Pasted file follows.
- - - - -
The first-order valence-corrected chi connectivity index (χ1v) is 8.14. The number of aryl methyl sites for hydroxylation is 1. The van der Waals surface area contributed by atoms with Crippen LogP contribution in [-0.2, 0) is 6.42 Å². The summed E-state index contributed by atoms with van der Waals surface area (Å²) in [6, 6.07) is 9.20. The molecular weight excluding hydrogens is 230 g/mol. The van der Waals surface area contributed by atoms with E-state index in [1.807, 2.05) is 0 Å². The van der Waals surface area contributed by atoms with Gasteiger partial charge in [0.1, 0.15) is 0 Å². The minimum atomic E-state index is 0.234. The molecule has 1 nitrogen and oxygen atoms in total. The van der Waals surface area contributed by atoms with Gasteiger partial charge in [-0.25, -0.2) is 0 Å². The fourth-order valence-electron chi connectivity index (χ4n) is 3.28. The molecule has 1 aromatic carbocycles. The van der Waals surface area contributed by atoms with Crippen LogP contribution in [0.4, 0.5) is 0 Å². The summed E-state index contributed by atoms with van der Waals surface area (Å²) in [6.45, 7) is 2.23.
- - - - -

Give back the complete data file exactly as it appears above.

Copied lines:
The first-order valence-corrected chi connectivity index (χ1v) is 8.14. The number of aryl methyl sites for hydroxylation is 1. The van der Waals surface area contributed by atoms with Crippen LogP contribution in [-0.2, 0) is 6.42 Å². The summed E-state index contributed by atoms with van der Waals surface area (Å²) in [6, 6.07) is 9.20. The molecular weight excluding hydrogens is 230 g/mol. The van der Waals surface area contributed by atoms with E-state index in [1.807, 2.05) is 0 Å². The van der Waals surface area contributed by atoms with Gasteiger partial charge in [0.1, 0.15) is 0 Å². The minimum atomic E-state index is 0.234. The molecule has 1 nitrogen and oxygen atoms in total. The van der Waals surface area contributed by atoms with Gasteiger partial charge in [-0.25, -0.2) is 0 Å². The fourth-order valence-electron chi connectivity index (χ4n) is 3.28. The molecule has 1 aromatic carbocycles. The van der Waals surface area contributed by atoms with Crippen LogP contribution in [0.4, 0.5) is 0 Å². The summed E-state index contributed by atoms with van der Waals surface area (Å²) in [6.45, 7) is 2.23.